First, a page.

Scientists Display The Oldest Human Remains Ever Found

in Darwin Award/Grab Bag/Life by

 

You know, there are days when I feel really old. Like, so old. Ancient almost.

But I have just been reminded that I haven’t actually been hanging around this earth for all that long. A group of European and Moroccan scientists just found the remains of five people who walked this beautiful earth somewhere around 315, ooo years ago.

The team believes that this is the oldest known evidence of modern humans, Homo Sapiens, ever found.

In a cave in Morocco, the researchers uncovered a skull, some bones and the teeth of what they believe to be five separate individuals who once lived in the area. They also found charcoal, which would show that the inhabitants had used fire. They also found what they call sophisticated tools. Those remnants were what lead the researchers to determine that those who had lived in the cave were actually modern humans.

They also point to the shapes of the jaw and skull cases of the specimens.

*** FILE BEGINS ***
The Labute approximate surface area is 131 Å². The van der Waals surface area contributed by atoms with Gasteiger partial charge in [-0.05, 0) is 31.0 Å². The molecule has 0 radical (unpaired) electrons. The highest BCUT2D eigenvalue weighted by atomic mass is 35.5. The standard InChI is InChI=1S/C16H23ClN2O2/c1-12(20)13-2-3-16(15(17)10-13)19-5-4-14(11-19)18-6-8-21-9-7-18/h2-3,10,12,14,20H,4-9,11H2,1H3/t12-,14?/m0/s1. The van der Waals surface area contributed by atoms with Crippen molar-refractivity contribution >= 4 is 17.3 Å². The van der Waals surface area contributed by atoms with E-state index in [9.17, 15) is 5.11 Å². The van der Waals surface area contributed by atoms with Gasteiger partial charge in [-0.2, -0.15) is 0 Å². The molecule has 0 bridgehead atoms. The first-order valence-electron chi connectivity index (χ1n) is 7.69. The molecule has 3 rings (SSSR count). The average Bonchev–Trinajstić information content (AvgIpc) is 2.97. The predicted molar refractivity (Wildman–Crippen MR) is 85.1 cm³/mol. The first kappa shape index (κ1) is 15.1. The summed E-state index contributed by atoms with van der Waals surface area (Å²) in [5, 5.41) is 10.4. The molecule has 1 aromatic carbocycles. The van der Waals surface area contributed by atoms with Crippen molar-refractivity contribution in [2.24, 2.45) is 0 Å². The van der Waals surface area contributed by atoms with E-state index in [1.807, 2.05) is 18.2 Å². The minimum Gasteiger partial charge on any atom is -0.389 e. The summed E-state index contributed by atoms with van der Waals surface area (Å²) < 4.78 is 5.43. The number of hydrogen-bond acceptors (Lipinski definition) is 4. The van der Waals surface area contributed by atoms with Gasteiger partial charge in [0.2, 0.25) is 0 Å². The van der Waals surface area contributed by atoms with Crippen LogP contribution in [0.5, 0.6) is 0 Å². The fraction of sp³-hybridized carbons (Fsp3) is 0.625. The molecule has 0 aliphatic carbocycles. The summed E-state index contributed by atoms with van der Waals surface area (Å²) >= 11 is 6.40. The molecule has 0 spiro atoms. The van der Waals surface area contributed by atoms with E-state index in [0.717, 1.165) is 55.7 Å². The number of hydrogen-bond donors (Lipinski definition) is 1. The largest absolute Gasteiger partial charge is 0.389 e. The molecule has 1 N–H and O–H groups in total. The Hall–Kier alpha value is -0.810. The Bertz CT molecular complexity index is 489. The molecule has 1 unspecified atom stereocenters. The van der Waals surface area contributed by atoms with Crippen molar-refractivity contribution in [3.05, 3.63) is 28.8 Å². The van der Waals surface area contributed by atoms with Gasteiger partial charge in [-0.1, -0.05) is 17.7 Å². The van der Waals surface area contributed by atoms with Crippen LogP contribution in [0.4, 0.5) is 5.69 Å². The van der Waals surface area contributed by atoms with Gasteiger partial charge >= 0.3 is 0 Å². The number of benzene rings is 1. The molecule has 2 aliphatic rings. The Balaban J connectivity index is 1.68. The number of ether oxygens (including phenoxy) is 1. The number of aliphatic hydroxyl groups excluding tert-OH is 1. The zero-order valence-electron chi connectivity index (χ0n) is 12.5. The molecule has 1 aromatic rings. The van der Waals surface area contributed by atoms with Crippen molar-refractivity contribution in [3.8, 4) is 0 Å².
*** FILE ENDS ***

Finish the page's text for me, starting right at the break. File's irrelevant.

Other anthropologists were less sure, however. They say that the elongated shape of the skull and the shape of the face show that it is most likely a more primitive ancestor of modern man.

But anthropologist Chris Stringer of London’s Museum of Natural History thinks that the fossil find is significant because it most likely represents a transition between our ancient ancestors and our modern selves. He points out that the transition would not have been a sudden or immediate change, but would have been gradual and incremental. He said:

As evolution happens, as we go back in time, they are going to look less like modern humans. … They have faces which are really like bigger version of our faces.”

The scientists might not agree on whether or not this particular group of bones came from modern Homo Sapiens or an earlier version, but they show us that even 315,000 years ago, families were gathered around the hearth, sharing dinner.

I suddenly feel much younger.

Featured image by Ryan Somma via Flickr. (CC BY-SA 2.0)

Latest from Darwin Award

Go to Top